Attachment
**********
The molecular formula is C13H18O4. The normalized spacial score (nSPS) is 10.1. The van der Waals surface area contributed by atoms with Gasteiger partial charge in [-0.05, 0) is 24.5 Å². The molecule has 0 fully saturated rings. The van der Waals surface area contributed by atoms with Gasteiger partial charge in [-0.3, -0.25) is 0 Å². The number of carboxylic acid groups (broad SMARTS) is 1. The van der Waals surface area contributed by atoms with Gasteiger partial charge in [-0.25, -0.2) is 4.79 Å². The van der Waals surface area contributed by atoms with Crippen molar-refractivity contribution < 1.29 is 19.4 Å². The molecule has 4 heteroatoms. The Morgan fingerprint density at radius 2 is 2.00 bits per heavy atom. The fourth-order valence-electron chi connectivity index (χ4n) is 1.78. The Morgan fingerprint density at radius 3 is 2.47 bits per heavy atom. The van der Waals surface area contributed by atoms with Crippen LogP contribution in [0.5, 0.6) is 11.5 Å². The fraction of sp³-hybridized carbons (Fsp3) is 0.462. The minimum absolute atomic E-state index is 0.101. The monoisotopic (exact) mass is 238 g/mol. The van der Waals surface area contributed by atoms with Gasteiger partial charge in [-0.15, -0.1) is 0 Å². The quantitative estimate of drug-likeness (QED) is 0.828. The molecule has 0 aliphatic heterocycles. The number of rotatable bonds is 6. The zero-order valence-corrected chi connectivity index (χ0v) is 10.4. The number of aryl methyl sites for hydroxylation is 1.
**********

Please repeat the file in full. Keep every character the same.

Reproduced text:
The molecular formula is C13H18O4. The normalized spacial score (nSPS) is 10.1. The van der Waals surface area contributed by atoms with Gasteiger partial charge in [-0.05, 0) is 24.5 Å². The molecule has 0 fully saturated rings. The van der Waals surface area contributed by atoms with Gasteiger partial charge in [-0.3, -0.25) is 0 Å². The number of carboxylic acid groups (broad SMARTS) is 1. The van der Waals surface area contributed by atoms with Gasteiger partial charge in [-0.25, -0.2) is 4.79 Å². The van der Waals surface area contributed by atoms with Crippen molar-refractivity contribution < 1.29 is 19.4 Å². The molecule has 4 heteroatoms. The Morgan fingerprint density at radius 2 is 2.00 bits per heavy atom. The fourth-order valence-electron chi connectivity index (χ4n) is 1.78. The Morgan fingerprint density at radius 3 is 2.47 bits per heavy atom. The van der Waals surface area contributed by atoms with Crippen LogP contribution in [0.5, 0.6) is 11.5 Å². The fraction of sp³-hybridized carbons (Fsp3) is 0.462. The minimum absolute atomic E-state index is 0.101. The monoisotopic (exact) mass is 238 g/mol. The van der Waals surface area contributed by atoms with Gasteiger partial charge in [-0.15, -0.1) is 0 Å². The quantitative estimate of drug-likeness (QED) is 0.828. The molecule has 0 aliphatic heterocycles. The number of rotatable bonds is 6. The zero-order valence-corrected chi connectivity index (χ0v) is 10.4. The number of aryl methyl sites for hydroxylation is 1.